Flow and fluid simulations

Too cold, too stormy and also still quite wet – the weather does not bend to the will of humans.

But what can you do about it? We wouldn't be as tolerant about the climate inside our vehicle. No matter when and where we travel in vehicles, we expect to sit in a comfortable temperature and be surrounded by a light, pleasant breeze. Wouldn’t that be something!

Fortunately, there are people at csi entwicklungstechnik who know how to create the perfect comfort climate in a car. The people in our computing and simulation department.


Welcome to the dark side of the vent.

Massive calculations and analysis take place long before the air flows gently over us through the opened slats of the air vent. More precisely, the simulation team’s work begins before any actual components – air vents or slats – are fitted. Like meteorologists who produce their forecasts from weather models, our simulation experts calculate simulation predictions about pressure losses, flow velocities and flow paths inside a car. They clarify in advance whether the air really arrives where it is meant to, or whether the vents are blasting out a hurricane that would ruin carefully coiffured hairdos.

This is done using CFDs, Computational Flow Dynamics, using OpenFoam software design data. They reveal whether all the specification requirements have been fulfilled or if there are weaknesses and potential for improvement which need to be taken into consideration in the design.

Failures? We make short shrift of them!

Things work best of all when we are commissioned with the design and simulation of a component. We can then use the synergies between design and simulation in networking to reduce the geometrical preparation to a minimum. We do this using the ANSA pre-processor ANSA supplied by BETA. If the words ANSA and BETA or networking and geometry preparation mean nothing to you, don’t worry. This is about – as it basically always is – saving time with intelligent (software) solutions and making the design process as compact as possible. ANSA allows us to carry out multiple processes fully automatically, reducing human involvement and user errors. When the completed calculation model has been built in a network, we then conduct multiple simulation loops in the shortest time to try out all the possible options. This is done with the serious involvement of the programming language Python and generally with Shell scripting within a Linus operating system. To put it simply: we shorten the development process.

Perfection right before your eyes

OK. Theoretically we then rapidly understand the lie of the land and how pressure losses, flow speeds and processes behave. But "theoretically" is not enough for the development of a car and its interior. It is much more about the practicality of manufactured parts. That’s why our calculation and simulation department also look after component optimisation by checking the geometrical construction with an optimisation environment in LS-OPT supplied by Dynamore, that is calculating. The calculation results can be linked to ParaView and reveal the effects of changes and modifications to the designers.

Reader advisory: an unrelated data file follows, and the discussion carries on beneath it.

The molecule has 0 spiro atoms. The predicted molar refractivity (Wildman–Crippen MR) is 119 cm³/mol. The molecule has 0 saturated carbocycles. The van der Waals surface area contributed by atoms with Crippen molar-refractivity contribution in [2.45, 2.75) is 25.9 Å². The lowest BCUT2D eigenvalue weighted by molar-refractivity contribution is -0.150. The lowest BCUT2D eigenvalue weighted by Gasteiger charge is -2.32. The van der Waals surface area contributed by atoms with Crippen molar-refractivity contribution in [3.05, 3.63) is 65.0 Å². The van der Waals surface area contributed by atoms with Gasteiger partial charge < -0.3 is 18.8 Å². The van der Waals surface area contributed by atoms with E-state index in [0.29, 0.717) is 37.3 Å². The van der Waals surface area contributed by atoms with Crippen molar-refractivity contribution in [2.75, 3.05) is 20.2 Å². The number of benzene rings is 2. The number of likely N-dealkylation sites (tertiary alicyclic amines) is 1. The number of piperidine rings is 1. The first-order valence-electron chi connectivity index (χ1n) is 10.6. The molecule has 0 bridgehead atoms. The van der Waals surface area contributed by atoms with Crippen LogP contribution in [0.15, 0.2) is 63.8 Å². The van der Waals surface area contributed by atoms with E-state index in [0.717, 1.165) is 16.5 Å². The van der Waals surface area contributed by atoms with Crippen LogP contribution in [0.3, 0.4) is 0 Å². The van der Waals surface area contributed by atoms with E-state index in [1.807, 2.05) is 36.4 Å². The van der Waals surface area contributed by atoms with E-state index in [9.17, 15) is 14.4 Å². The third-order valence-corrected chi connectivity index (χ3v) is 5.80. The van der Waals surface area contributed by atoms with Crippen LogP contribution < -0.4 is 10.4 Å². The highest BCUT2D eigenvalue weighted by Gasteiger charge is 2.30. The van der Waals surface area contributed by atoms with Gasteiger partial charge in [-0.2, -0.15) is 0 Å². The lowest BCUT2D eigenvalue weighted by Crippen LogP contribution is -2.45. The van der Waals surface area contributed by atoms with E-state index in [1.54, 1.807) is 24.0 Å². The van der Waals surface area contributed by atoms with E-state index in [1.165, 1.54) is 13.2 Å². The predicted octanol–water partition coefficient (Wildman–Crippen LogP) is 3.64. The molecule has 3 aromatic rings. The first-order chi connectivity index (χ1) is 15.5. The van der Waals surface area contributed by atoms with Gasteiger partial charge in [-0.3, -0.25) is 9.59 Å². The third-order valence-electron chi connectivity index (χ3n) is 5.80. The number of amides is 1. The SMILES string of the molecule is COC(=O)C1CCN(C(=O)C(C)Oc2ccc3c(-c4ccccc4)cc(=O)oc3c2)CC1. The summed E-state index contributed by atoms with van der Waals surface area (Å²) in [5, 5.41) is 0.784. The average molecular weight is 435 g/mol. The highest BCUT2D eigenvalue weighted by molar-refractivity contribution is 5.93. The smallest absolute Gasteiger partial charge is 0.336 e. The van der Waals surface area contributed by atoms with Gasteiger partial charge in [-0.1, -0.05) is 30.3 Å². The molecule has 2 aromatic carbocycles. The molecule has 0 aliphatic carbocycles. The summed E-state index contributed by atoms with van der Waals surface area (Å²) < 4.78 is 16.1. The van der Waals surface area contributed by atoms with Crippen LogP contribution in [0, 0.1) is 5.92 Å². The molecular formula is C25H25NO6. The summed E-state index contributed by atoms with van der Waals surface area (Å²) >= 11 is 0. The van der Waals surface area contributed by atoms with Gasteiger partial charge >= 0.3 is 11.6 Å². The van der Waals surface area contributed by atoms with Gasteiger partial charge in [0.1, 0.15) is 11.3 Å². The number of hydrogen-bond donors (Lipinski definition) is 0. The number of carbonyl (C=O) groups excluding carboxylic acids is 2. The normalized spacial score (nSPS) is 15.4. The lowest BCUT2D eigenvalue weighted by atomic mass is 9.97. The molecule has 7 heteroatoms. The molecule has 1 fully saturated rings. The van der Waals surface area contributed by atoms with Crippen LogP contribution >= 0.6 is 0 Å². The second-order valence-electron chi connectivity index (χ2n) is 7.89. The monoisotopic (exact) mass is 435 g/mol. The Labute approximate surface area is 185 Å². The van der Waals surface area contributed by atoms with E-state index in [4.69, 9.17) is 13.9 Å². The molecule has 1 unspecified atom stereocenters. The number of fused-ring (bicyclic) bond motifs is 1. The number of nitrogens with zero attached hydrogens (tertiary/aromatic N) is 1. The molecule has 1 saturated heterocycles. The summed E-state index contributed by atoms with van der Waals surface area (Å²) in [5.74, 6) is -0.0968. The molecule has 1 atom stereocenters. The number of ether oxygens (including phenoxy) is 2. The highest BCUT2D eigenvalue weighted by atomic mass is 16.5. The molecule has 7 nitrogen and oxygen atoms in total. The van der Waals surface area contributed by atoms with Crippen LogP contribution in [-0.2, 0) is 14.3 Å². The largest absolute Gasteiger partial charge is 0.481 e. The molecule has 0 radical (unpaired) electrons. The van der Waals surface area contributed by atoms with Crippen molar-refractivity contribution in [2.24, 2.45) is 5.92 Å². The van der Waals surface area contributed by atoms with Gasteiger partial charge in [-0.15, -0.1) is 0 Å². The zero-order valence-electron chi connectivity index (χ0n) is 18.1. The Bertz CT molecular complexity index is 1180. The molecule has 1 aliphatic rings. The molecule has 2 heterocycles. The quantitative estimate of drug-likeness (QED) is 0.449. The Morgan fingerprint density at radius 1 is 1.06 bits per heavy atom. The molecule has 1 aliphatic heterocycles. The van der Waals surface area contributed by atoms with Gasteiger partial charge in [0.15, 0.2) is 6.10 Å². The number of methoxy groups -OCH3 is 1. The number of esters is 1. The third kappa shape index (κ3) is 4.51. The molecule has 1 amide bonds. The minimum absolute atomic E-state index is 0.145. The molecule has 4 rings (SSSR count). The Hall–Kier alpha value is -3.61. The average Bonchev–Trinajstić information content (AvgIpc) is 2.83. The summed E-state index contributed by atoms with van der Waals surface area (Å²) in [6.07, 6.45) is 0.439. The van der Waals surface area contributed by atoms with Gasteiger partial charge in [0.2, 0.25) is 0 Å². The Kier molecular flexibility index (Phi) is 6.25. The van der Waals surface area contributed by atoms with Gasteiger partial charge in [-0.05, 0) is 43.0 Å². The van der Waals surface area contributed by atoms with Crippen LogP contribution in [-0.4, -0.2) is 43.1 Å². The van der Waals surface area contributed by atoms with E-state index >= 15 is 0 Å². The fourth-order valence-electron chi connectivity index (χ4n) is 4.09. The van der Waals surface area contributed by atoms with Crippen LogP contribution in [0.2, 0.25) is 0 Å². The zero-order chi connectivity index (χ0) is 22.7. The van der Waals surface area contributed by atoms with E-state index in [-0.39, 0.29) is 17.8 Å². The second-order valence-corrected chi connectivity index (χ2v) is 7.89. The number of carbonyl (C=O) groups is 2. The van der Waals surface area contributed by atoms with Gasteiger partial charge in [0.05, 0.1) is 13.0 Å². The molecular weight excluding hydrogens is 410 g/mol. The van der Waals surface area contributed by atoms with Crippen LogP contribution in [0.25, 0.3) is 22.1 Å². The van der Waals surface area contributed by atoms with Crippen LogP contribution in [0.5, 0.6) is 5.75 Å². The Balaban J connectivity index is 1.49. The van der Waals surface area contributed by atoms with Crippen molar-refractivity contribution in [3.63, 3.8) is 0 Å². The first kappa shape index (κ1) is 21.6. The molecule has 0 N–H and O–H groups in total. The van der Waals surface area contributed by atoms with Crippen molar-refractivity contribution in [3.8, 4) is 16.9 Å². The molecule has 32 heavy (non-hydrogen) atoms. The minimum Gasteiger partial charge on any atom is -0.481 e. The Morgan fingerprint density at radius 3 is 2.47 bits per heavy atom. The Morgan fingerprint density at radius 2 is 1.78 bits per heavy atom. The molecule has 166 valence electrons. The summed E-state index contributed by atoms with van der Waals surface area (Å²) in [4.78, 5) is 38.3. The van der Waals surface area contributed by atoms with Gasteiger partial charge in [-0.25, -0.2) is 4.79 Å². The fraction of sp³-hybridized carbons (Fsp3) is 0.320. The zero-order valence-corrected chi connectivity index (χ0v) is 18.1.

With regard to the slats on the interior vents, this means first defining the optimizsation parameters. The optimisation program LS-OPT determines the best possible geometry that can be used to achieve the defined goal based on these parameters. The geometry here is varied and formed in the ANSA pre-processor using morphing. Each geometrical variation is automatically transferred to a simulation model where it is calculated and the results are analysed to assess the effect of the change(s).

Creating knowledge

Unlike meteorologists, here at csi we can predict and calculate more factors. Thanks to our in-house design expertise, we can often take things into our own hands. That means we can input the knowledge acquired from our simulations directly into the design. Development times are further reduced with the use of the FloEFD tool integrated in CATIA. The "lean" EFD simulations (Engineering Fluid Dynamics) which our designers work with are regularly supplemented by CFD analysis to observe any physical effects that may arise.

A hot topic: batteries

Apart from air flows, multi-phase simulations and stationary or transient heat transfer are some of the major issues the csi calculation team deals with. This is assuming even greater importance due to the growth of electric mobility. Multi-phase simulation is used in the development of cooling plates for battery-powered vehicles etc. Multi-phase simulation is used to analyse whether the cooling cycle is designed in such a way that its geometric form enables it to be fully ventilated in the first filling. At csi we can also examine whether the heat generated by the battery cell packs can be reliably dissipated. The efficiency of the cooling can be evaluated by observing the temperature processes. If the temperature process is largely even, this supports the operational stability of the cooling plate system. You won’t be surprised to learn that our calculation and simulation department also has and uses tools to predict operational stability. After all, this is also ultimately part of ensuring that you don’t suddenly find yourself sitting on a hot seat inside the vehicle, while somebody else has a pleasant breeze wafting around them.


csi entwicklungstechnik | Neckarsulm | Simulation Project Manager

Valerij Schwiderik | Simulation Project Manager

Continue to section